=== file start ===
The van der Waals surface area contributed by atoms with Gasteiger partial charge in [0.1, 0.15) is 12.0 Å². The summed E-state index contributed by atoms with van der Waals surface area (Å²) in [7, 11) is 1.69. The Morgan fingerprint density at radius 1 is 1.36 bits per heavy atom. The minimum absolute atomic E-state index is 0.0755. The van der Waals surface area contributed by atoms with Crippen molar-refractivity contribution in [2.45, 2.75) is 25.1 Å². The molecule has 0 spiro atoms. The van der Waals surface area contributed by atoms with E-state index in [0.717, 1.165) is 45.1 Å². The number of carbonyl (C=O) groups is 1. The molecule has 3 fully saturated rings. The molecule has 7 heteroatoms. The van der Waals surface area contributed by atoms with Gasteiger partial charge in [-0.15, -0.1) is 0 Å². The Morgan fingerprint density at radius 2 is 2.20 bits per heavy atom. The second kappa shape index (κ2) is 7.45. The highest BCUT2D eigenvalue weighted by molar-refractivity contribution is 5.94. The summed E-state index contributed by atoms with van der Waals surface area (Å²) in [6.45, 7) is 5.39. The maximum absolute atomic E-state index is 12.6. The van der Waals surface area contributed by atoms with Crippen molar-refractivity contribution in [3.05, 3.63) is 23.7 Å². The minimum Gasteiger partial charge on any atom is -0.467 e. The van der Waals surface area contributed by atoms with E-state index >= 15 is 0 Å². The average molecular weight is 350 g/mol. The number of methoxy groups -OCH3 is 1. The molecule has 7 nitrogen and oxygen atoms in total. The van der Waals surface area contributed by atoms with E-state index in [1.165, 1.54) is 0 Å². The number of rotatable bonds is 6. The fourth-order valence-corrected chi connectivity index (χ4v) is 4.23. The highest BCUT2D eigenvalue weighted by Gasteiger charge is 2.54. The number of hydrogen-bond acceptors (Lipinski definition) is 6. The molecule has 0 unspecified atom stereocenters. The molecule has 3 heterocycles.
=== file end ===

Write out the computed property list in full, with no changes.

The van der Waals surface area contributed by atoms with Gasteiger partial charge in [0.1, 0.15) is 12.0 Å². The summed E-state index contributed by atoms with van der Waals surface area (Å²) in [7, 11) is 1.69. The Morgan fingerprint density at radius 1 is 1.36 bits per heavy atom. The minimum absolute atomic E-state index is 0.0755. The van der Waals surface area contributed by atoms with Crippen molar-refractivity contribution in [2.45, 2.75) is 25.1 Å². The molecule has 0 spiro atoms. The van der Waals surface area contributed by atoms with E-state index in [0.717, 1.165) is 45.1 Å². The number of carbonyl (C=O) groups is 1. The molecule has 3 fully saturated rings. The molecule has 7 heteroatoms. The van der Waals surface area contributed by atoms with Gasteiger partial charge in [-0.15, -0.1) is 0 Å². The Morgan fingerprint density at radius 2 is 2.20 bits per heavy atom. The second kappa shape index (κ2) is 7.45. The highest BCUT2D eigenvalue weighted by molar-refractivity contribution is 5.94. The summed E-state index contributed by atoms with van der Waals surface area (Å²) in [6.45, 7) is 5.39. The maximum absolute atomic E-state index is 12.6. The van der Waals surface area contributed by atoms with Crippen molar-refractivity contribution in [3.05, 3.63) is 23.7 Å². The minimum Gasteiger partial charge on any atom is -0.467 e. The van der Waals surface area contributed by atoms with E-state index >= 15 is 0 Å². The average molecular weight is 350 g/mol. The number of methoxy groups -OCH3 is 1. The molecule has 7 nitrogen and oxygen atoms in total. The van der Waals surface area contributed by atoms with E-state index in [1.165, 1.54) is 0 Å². The number of rotatable bonds is 6. The fourth-order valence-corrected chi connectivity index (χ4v) is 4.23. The highest BCUT2D eigenvalue weighted by Gasteiger charge is 2.54. The number of hydrogen-bond acceptors (Lipinski definition) is 6. The molecule has 0 unspecified atom stereocenters. The molecule has 3 heterocycles.